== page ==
This essay represents a year-long research project I completed for my advanced yoga teacher training at OM Yoga. It is currently fairly narrow and technical, but I intend to publish another draft for more general audiences. Any comments or questions would be much appreciated!
Click through to Google Docs for the full document.
What are we doing when we take a yoga class? The name ‘yoga’ ties the modern practice to an ancient Indian system of belief and practice designed to address human suffering. But is 21st- century Hatha Yoga actually a continuation of an ancient tradition? If we are doing the ‘same thing’ as ancient yogis, we might expect that we can move toward the ‘same results’, making progress toward the physical, mental, or spiritual enlightenment proclaimed in the oral and written traditions of yoga.
On the other hand, if there is no clear historical continuity between ancient and modern yoga, then are the movements and ideas presented in the modern practice really likely to achieve the results that we read about in yoga texts or hear about from yoga teachers? Since its first presentation to the west, yoga has been characterized as a ‘technology of freedom’ – as opposed to a ritual whose effectiveness would be magical. Yoga techniques such as asana and pranayama are valid not because they are traditional, but because they are effective. But if ancient techniques are effective, then fidelity to tradition would be an obvious way of preserving the effectiveness of yoga. Considering yoga a technology implicitly gives us a mental model of how changes to the yoga practice could be beneficial: yoga techniques could have been refined over time to become better at their jobs.
If we admit that yoga has changed and adapted as it has become westernized, the question becomes whether those changes have been cosmetic or functional. Has yoga changed its engine or just its paint job? Debate is basically polarized around this question. The first possibility is that modern yoga bears some essential similarity to authentic ancient yoga. While there is ample evidence that yoga has become adapted to modern a western(ized) group of practitioners, perhaps some of its ancient features remain, and therefore the modern practice benefits from the time-tested refinement of this core feature set. However, as we will see below, historical, textual, and philosophical analysis leave no plausible candidates for what this unchanged core set of features would be.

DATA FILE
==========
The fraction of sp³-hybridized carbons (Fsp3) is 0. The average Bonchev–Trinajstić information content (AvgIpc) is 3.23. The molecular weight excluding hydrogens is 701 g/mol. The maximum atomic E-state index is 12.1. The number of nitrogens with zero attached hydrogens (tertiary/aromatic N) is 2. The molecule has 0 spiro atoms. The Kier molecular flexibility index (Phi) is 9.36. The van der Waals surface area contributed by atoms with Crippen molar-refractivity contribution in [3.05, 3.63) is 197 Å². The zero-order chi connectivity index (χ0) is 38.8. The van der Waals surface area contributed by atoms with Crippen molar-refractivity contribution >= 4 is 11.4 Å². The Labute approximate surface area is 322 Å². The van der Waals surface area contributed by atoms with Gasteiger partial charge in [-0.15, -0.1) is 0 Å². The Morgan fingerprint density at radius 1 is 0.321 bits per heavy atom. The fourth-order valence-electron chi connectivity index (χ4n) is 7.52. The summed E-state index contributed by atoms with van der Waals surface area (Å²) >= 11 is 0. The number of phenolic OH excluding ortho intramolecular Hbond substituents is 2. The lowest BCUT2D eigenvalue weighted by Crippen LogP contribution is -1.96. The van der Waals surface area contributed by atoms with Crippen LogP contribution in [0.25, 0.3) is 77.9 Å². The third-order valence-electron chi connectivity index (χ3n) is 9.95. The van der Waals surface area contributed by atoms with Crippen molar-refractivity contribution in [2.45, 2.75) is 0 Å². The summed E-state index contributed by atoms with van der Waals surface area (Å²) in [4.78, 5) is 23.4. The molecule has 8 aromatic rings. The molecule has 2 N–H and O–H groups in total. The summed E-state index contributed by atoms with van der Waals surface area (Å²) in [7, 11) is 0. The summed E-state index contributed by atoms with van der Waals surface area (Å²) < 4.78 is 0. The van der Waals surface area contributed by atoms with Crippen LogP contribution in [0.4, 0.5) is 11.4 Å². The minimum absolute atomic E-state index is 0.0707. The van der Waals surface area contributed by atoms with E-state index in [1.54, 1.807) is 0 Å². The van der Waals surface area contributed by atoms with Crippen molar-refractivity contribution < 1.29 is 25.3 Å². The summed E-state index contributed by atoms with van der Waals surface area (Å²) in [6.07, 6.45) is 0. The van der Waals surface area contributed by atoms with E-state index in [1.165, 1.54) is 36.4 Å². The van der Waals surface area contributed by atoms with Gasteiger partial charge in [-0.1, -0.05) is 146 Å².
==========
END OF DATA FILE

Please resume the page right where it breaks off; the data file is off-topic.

The second possibility is that modern yoga derives none of its effectiveness from a tradition of refinement stretching back to ancient India – that its functions are not refinements of those described in ancient yoga texts and philosophies. As a health and wellness regime designed to appeal to middle class, western(ized) practitioners, yoga has perhaps been refined over the last 100 years to help those practitioners with the concerns particular to their lifestyles. But modern yoga does not benefit from any refinement over the thousands of years of yoga’s history, nor is it likely to address the radical transformative agenda described in ancient yoga texts and framed by yogic philosophy. Whether modern yoga is effective, according to this view, is something that can only be determined using current evidence like your own practice and modern medical studies. Yoga’s history of development lends no weight to its effectiveness.
Under the assumptions of the debate, these seem to be the only two options. There is, however, a third possibility: that without a consistent set of essential features, modern yoga has still developed as an effective ‘technology of freedom’. The all-or-nothing choice between continuity/validity and discontinuity/invalidity is built on assumptions about how a technology must develop if it is to benefit from a tradition of refinement. Observers of the internet’s impact have good reason to question whether developing an effective tool requires a stable purpose, set of features, or organizing authority. We now have vivid examples of how effective technology can be built without fidelity to a central authority or continuity of core features. Because yoga techniques are not just static artifacts like a poem or painting, but tools, they can be used for purposes unintended by their originators. Viewing yoga as a ‘crowdsourced’ effort to address changing needs, discontinuity with tradition is not necessarily a detriment, but can serve as evidence that yoga has effectively adapted to meet the current needs of its users.